Taking to the skies to shade corals
The Great Barrier Reef Foundation, together with Southern Cross University, is trialling an innovative new technique to prevent coral bleaching by spraying microscopic seawater particles into the air.
Known as “cloud brightening”, this technique enhances the clouds, helping them to reflect solar energy away from the Reef which protects coral from bleaching.
An initial trial of the prototype cloud brightening equipment in 2020 has proved it is feasible to pump seawater and atomise it into tiny droplets at a rate of hundreds of trillions per second.
Our researchers recently completed a second trial which gathered critical data on the behaviour of the atmosphere over the Reef during the summer months, when corals are most at risk of bleaching. They also mapped the movement of the atomised sea salt plume to better understand how cloud brightening could be most effectively deployed over the Reef.
The cloud brightening equipment creating a plume. Credit: Southern Cross University
Great Barrier Reef Foundation managing director Anna Marsden says it is crucial to pioneer new techniques to help save our Reef from a growing combination of threats.
“The greatest threat to our Reef is climate change and we’re already seeing the effects, with three mass bleaching events in five years,” Ms Marsden says.
“The rate at which bleaching events are now occurring on the Reef is a matter of huge concern but there is hope, and the time to act is now.
“That’s why, through the Reef Restoration and Adaptation Program we’re bringing together people and science to pioneer new solutions, such as cloud brightening, to restore coral reefs and help them adapt at unprecedented scales.”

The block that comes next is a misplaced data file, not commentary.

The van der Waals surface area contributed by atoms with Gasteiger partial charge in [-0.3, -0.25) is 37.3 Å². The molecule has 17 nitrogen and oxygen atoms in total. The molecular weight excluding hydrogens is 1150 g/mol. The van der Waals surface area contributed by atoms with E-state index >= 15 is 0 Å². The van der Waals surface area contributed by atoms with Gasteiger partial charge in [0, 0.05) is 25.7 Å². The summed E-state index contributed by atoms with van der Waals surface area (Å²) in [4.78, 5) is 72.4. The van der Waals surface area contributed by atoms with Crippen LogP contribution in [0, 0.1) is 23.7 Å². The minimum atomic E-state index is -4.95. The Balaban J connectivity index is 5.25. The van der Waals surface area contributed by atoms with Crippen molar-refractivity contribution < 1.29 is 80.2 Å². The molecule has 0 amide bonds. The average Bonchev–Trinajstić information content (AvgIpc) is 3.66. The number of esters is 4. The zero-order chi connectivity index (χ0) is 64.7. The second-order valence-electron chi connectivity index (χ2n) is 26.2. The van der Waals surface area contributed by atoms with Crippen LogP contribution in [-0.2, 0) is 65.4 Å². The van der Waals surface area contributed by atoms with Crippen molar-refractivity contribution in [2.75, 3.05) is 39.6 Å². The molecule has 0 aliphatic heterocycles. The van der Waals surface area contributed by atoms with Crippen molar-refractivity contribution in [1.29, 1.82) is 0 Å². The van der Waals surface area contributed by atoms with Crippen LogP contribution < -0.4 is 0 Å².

The plume from the cloud brightening equipment. Credit: Southern Cross University
Project leader and Southern Cross University senior lecturer Dr Daniel Harrison says cloud brightening has the potential to protect the entire Great Barrier Reef from coral bleaching in a relatively cost-effective way, buying precious time for longer-term climate change mitigation.
“What’s unique about this technique is that it can be used intermittently when required as an emergency response to protect corals from bleaching during marine heatwaves.
“Marine cloud brightening sees microscopic seawater droplets sprayed into the air, creating a plume of salt crystals which interacts with cloud to reflect solar energy away from the reef waters when heat stress is at its maximum,” Dr Harrison says.
“It’s effectively boosting a natural process because cloud droplets form over the ocean when moisture gathers around mostly salt crystals, stirred up by winds from the ocean’s surface.
“This year what we were really interested in looking at was the behaviour of that plume of saltwater droplets as it drifted away from the boat and mixed towards the clouds. We hope this critical information we’ve collected will help us design a system for the future that will enable us to show a brightening response in the clouds.”
The seawater sprayer jets up close. Credit: Southern Cross University
Manduburra traditional owner Usop Drahm, who has joined both expeditions, says he welcomes this scientific research, which has seen Indigenous people and other Australians work together to maintain the Reef ecosystem for future generations.
“This technology might help prevent bleaching and we like that it uses no chemicals and relies on natural processes,” Mr Drahm says.
The Reef Restoration and Adaptation Program is funded by the partnership between the Great Barrier Reef Foundation and the Australian Government’s Reef Trust. It is delivered by a collaboration between the Australian Institute of Marine Science, the Great Barrier Reef Foundation, CSIRO, The University of Queensland, QUT, Southern Cross University and James Cook University.
The trial involved researchers from Southern Cross University and QUT in partnership with SIMS (Sydney Institute of Marine Science), University of Melbourne, University of Sydney, Ron Allum Deepsea Services, Australian Institute of Marine Science, Riverside Marine, EmiControls, and Quaternium.